I’ve been practicing my portraiture lately, and in the process of trying out a few different styles I started thinking about the iconic portraits of CEO’s and celebrities they use in the Wall Street Journal. The Journal quite famously eschews the use of any photographs in its stories, though this has been changing in recent years.
As an alternative to photography, illustrator Kevin Sprouls approached the editors with the concept of stipple portraits, which resemble both engravings and the stippled halftone portraits that were common in newspapers before photography became the norm. Since then these ‘hedcuts’ as they’re called (note the spelling) have become a trademark of the Journal.
Although originally developed by Sprouls, there are now a number of artists generating these portraits for the Journal (between 4 and 6 depending on which article you read). Though I haven't been able to track them all down, the following artists are well known participants.
- Kevin Sprouls — the originator of the technique. CNN filmed an interview with Sprouls in 1984 that is available from the National Portrait Gallery, though the quality is pretty low.
- Noli Novak — a staff artist for the Wall Street Journal, she now oversees other artists learning the technique. NPR’s All Things Considered did an interview with Noli in 2005.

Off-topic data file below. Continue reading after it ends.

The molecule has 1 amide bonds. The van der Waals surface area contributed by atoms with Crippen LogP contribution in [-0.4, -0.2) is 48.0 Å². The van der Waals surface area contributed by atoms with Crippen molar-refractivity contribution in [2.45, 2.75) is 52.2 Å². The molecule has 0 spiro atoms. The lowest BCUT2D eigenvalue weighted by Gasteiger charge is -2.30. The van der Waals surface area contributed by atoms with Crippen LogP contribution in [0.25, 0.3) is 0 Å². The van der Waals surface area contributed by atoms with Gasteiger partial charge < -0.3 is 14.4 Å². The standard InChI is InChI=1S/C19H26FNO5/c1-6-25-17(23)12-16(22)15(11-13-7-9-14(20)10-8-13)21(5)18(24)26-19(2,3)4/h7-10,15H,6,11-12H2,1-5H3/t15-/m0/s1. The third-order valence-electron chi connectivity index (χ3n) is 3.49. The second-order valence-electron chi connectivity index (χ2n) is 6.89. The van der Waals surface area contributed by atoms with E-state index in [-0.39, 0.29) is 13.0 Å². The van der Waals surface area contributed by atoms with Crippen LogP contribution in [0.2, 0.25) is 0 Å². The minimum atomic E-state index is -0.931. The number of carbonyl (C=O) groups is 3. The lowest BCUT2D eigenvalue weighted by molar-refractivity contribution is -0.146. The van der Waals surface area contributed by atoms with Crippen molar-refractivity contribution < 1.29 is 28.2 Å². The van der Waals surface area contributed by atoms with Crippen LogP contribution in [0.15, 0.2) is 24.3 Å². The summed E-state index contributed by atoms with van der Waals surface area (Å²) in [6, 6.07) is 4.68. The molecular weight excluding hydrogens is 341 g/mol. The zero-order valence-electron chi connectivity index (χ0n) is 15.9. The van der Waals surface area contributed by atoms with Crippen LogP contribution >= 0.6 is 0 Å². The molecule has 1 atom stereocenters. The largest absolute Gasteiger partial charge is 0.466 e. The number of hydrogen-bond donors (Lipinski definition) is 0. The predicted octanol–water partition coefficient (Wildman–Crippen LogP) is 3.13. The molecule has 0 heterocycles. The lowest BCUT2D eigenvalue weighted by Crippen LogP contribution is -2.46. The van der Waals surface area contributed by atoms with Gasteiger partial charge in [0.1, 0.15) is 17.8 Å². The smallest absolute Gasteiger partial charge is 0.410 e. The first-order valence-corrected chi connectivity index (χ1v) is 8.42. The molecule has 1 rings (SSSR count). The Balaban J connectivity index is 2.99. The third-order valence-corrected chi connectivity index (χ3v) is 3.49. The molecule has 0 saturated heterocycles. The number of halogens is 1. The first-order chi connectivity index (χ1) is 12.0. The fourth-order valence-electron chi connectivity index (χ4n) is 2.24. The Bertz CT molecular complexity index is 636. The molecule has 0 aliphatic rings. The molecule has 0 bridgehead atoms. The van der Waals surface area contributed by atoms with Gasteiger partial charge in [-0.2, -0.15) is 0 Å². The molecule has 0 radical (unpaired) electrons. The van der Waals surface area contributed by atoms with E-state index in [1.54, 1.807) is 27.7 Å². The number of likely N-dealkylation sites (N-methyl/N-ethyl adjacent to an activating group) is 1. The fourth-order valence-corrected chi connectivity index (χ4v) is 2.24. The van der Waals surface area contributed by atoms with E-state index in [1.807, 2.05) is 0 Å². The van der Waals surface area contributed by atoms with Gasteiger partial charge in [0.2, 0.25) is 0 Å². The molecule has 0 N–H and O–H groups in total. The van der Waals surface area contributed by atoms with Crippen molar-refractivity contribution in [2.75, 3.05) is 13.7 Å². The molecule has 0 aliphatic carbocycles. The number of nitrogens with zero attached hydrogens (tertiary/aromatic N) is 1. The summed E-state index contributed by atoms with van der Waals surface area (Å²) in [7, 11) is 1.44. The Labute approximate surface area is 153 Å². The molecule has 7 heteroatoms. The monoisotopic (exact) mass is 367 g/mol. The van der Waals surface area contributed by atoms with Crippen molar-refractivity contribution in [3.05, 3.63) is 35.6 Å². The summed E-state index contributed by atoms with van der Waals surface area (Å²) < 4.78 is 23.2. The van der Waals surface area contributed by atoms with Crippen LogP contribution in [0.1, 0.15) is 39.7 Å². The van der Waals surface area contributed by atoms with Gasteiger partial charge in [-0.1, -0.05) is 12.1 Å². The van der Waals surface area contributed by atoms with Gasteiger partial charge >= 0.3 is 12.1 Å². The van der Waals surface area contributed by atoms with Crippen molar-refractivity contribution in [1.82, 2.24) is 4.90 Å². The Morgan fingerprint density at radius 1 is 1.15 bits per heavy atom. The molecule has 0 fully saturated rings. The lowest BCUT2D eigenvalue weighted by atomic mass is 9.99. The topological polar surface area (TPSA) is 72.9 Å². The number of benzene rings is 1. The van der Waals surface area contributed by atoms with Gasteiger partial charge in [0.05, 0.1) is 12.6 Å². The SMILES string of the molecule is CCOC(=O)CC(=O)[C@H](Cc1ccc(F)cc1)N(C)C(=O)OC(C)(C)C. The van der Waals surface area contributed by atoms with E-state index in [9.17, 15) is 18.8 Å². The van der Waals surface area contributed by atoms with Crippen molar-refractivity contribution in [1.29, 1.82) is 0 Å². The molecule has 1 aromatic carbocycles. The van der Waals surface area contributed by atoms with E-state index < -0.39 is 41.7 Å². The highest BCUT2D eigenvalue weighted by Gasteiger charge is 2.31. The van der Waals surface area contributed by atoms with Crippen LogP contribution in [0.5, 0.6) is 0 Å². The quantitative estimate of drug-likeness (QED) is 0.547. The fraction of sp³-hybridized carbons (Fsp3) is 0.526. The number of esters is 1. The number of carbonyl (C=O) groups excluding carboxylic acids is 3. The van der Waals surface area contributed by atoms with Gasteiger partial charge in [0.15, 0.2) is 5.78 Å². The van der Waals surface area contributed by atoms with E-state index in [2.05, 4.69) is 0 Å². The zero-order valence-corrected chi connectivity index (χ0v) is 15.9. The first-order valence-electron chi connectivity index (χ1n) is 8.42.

- Randy Glass — who has a large collection of his Journal work on his web site. I was also surprised to see his pencil and watercolor portraits of the Deep Space 9 cast.
Sprouls’ style has become so iconic that the National Portrait Gallery here in the U.S. now houses a collection of original portraits donated by the Journal, and provides a web gallery discussing the topic with examples and information.
One thing the NPG’s web site notes is that the guidelines developed for this technique allow the Journal to homogenize the work of multiple artists into a uniform look. Indeed I think that many people assume that the process is mechanical. However if you look carefully at the portraits, you can see small differences. Glass for example always surrounds his portraits with a thick outer contour.
The belief that these portraits are simply a Photoshop filter of some sort is underscored by the large number of people posting to related forums looking for advice on how to reproduce it. Though an ersatz copy, one of the best tutorials I’ve seen is this technique (though the author incorrectly conflates this technique with the woodcut style of illustrations on O’Reilly books). You’ll also see people using scan-line filters to give a similar, and fare more pleasing effect. NPR is currently using this technique for the portraits of its bloggers, for example on the Blog of the Nation (see the right sidebar).
If, like me, your more interested in the pen and paper techniques, the Dow Jones Company (The Journal’s parent) provides a PDF which explains the process. Best of all, the resolution is outstanding, so you can get a close look at the stippling. Above is my first attempt.